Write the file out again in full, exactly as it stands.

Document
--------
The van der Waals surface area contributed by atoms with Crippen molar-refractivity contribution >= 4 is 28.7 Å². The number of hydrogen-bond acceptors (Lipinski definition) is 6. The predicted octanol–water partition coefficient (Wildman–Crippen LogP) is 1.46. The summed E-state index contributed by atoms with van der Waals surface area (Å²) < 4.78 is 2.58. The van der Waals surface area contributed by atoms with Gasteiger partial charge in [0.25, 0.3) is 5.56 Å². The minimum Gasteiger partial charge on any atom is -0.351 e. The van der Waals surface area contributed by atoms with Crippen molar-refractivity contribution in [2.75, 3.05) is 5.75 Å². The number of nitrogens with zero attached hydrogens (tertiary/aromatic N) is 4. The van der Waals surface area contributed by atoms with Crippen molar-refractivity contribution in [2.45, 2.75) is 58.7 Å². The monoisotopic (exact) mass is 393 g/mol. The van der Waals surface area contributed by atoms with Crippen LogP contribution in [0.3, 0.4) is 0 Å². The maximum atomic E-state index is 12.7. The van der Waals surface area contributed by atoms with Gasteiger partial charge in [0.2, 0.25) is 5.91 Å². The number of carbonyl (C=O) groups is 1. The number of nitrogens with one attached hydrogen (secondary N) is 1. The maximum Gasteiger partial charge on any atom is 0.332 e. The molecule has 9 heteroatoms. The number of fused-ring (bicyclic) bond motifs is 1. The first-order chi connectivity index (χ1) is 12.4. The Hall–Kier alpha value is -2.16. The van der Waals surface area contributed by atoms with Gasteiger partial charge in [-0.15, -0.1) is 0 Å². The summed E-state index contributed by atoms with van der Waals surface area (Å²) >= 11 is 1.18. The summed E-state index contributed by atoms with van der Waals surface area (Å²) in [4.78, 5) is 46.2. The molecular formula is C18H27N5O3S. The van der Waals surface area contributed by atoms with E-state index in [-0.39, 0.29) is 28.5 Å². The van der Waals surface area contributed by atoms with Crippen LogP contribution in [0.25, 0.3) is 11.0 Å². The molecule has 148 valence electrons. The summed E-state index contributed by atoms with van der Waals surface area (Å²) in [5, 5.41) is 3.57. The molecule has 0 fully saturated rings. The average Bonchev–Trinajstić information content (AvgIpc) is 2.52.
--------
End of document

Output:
The van der Waals surface area contributed by atoms with Crippen molar-refractivity contribution >= 4 is 28.7 Å². The number of hydrogen-bond acceptors (Lipinski definition) is 6. The predicted octanol–water partition coefficient (Wildman–Crippen LogP) is 1.46. The summed E-state index contributed by atoms with van der Waals surface area (Å²) < 4.78 is 2.58. The van der Waals surface area contributed by atoms with Gasteiger partial charge in [0.25, 0.3) is 5.56 Å². The minimum Gasteiger partial charge on any atom is -0.351 e. The van der Waals surface area contributed by atoms with Crippen molar-refractivity contribution in [2.75, 3.05) is 5.75 Å². The number of nitrogens with zero attached hydrogens (tertiary/aromatic N) is 4. The van der Waals surface area contributed by atoms with Crippen molar-refractivity contribution in [2.45, 2.75) is 58.7 Å². The monoisotopic (exact) mass is 393 g/mol. The van der Waals surface area contributed by atoms with Crippen LogP contribution in [0.3, 0.4) is 0 Å². The maximum atomic E-state index is 12.7. The van der Waals surface area contributed by atoms with Gasteiger partial charge in [0.2, 0.25) is 5.91 Å². The number of carbonyl (C=O) groups is 1. The number of nitrogens with one attached hydrogen (secondary N) is 1. The maximum Gasteiger partial charge on any atom is 0.332 e. The molecule has 9 heteroatoms. The number of fused-ring (bicyclic) bond motifs is 1. The first-order chi connectivity index (χ1) is 12.4. The Hall–Kier alpha value is -2.16. The van der Waals surface area contributed by atoms with Gasteiger partial charge in [-0.15, -0.1) is 0 Å². The summed E-state index contributed by atoms with van der Waals surface area (Å²) >= 11 is 1.18. The summed E-state index contributed by atoms with van der Waals surface area (Å²) in [4.78, 5) is 46.2. The molecular formula is C18H27N5O3S. The van der Waals surface area contributed by atoms with E-state index in [-0.39, 0.29) is 28.5 Å². The van der Waals surface area contributed by atoms with Crippen LogP contribution in [0.25, 0.3) is 11.0 Å². The molecule has 148 valence electrons. The summed E-state index contributed by atoms with van der Waals surface area (Å²) in [5, 5.41) is 3.57. The molecule has 0 fully saturated rings. The average Bonchev–Trinajstić information content (AvgIpc) is 2.52.